Posted on June 24th, 2013
There’s a midnight sidewalk and someone is saying that making food is asking someone to like you, even a small amount. We are cooks and we do this sometimes. This sentence is like being seen. Walking to the car is like pulling all of your clothes on again, in a hurry.
The street lamp is a yolk. And this falls apart when you see the insects lifting towards it, in the light. The night isn’t bread. It is full of smoke, drifting in from some further house. Some unseen cooking fire. But the point is that there aren’t two neat halves wrapping the lamp so that it will fit down the cat-mouth of the evening—the lamp just hangs there. And the moths rise to it, one after another. They’ll burn themselves stupid on that bare bulb. There are crickets, close to the window, making a racket. Behind it, you begin to think that you can hear the tiny hiss of each wing hitting the hot light. Signal-drunk. Season-blind.
Certain sandwiches, and the making of them, are an absolute. The kind of sandwiches that I’m talking about, you don’t complicate. They don’t ask you to be liked by people.
When we were over we were both glad and I thought that it was good that I wasn’t going to spend so much time in the closet, thinking about the things I couldn’t fix while sitting on the pile of our discarded laundry. We went to lunch. We both got a sandwich, and I think it was something that I didn’t usually get because that seemed wrong. We sat there with relief and lettuce. The train went by in the afternoon. The cars will make a long shape, and there’s the same-shaped space behind it, when they go.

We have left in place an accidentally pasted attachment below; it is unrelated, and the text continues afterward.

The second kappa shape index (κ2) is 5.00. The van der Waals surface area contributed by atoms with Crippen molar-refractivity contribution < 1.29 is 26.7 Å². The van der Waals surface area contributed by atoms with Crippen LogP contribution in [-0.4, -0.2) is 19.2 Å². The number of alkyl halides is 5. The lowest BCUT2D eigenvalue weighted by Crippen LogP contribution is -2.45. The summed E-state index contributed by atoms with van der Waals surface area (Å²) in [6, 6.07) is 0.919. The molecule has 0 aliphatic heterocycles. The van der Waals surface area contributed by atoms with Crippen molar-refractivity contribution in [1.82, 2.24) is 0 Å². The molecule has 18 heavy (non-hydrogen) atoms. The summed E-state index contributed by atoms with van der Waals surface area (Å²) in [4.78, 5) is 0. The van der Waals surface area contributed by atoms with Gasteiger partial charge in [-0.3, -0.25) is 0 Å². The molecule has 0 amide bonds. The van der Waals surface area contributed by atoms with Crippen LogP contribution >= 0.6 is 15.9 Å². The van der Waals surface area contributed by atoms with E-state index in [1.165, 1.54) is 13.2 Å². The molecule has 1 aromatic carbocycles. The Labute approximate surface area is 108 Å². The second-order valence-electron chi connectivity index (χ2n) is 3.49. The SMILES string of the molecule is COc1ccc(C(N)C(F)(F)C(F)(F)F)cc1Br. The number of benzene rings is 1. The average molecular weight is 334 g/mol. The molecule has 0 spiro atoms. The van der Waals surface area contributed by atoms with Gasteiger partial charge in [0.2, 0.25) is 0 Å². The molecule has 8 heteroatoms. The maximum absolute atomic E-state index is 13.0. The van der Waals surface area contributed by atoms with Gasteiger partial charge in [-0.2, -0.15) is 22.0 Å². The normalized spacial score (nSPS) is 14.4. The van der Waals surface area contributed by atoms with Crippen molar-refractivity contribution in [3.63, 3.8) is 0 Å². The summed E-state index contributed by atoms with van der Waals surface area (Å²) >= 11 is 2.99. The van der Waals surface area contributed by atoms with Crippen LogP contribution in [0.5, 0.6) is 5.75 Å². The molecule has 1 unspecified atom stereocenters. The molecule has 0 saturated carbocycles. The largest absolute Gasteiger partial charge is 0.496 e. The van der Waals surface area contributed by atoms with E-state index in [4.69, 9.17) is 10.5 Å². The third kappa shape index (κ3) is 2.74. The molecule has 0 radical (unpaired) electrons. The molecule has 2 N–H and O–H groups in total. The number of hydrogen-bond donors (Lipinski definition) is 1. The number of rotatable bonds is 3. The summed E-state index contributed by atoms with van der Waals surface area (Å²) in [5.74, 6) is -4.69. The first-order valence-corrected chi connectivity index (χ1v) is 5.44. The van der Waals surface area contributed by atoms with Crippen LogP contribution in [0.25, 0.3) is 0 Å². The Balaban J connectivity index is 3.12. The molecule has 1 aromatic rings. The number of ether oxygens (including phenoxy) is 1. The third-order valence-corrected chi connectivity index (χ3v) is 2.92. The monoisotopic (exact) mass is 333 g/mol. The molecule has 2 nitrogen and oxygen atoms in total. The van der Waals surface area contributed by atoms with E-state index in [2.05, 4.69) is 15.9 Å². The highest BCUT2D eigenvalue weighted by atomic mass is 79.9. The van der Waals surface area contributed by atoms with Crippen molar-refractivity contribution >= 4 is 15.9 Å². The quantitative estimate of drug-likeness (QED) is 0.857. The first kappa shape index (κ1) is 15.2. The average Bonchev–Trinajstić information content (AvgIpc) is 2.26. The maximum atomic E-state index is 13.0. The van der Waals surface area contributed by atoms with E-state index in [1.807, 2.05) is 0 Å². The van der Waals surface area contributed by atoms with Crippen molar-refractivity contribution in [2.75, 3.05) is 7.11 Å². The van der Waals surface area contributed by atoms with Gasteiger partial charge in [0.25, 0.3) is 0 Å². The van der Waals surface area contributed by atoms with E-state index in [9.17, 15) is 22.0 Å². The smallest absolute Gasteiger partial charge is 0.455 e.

There have been sandwiches since then, and their careful construction. Sometimes, you’ll have to leave the apartment. To go to the grocery store. It will be dark in the parking lot. It’s like a call in the middle of the night that asks you to go in and buy things. For an answer, you’ll make a big show out of placing pickles in your basket.
You’ll put water in your glass. More ice and a sliver of lemon. You’ll put mayonnaise on the bread. More meat, and a hot pepper. The neighbor’s dog will bark, and the light will be dim in the kitchen, this space of secrets and assembling. You’ll raise the chips to your mouth again, something agreed to, something forbidden.
And if this sandwich ends, if it’s over, you’ll wait awhile, and then there will be another. Soon enough. What you like about sandwiches, aside from their edibility, are their facts. They’ll be done but they come back pretty easily. Parts you can assemble. No mystery craft tripping you up with a strange language. You don’t have a hard time building them. You’re older. You’re wiser. You can take a joke. Even when it’s hard to keep things in focus.
And when it’s gone, you’ll hear the plate being clean. You’ll hear every plate on the goddamn block. The empty sound they are all making, not a knife moving. Not even when the light goes out, leaving the whole street dark.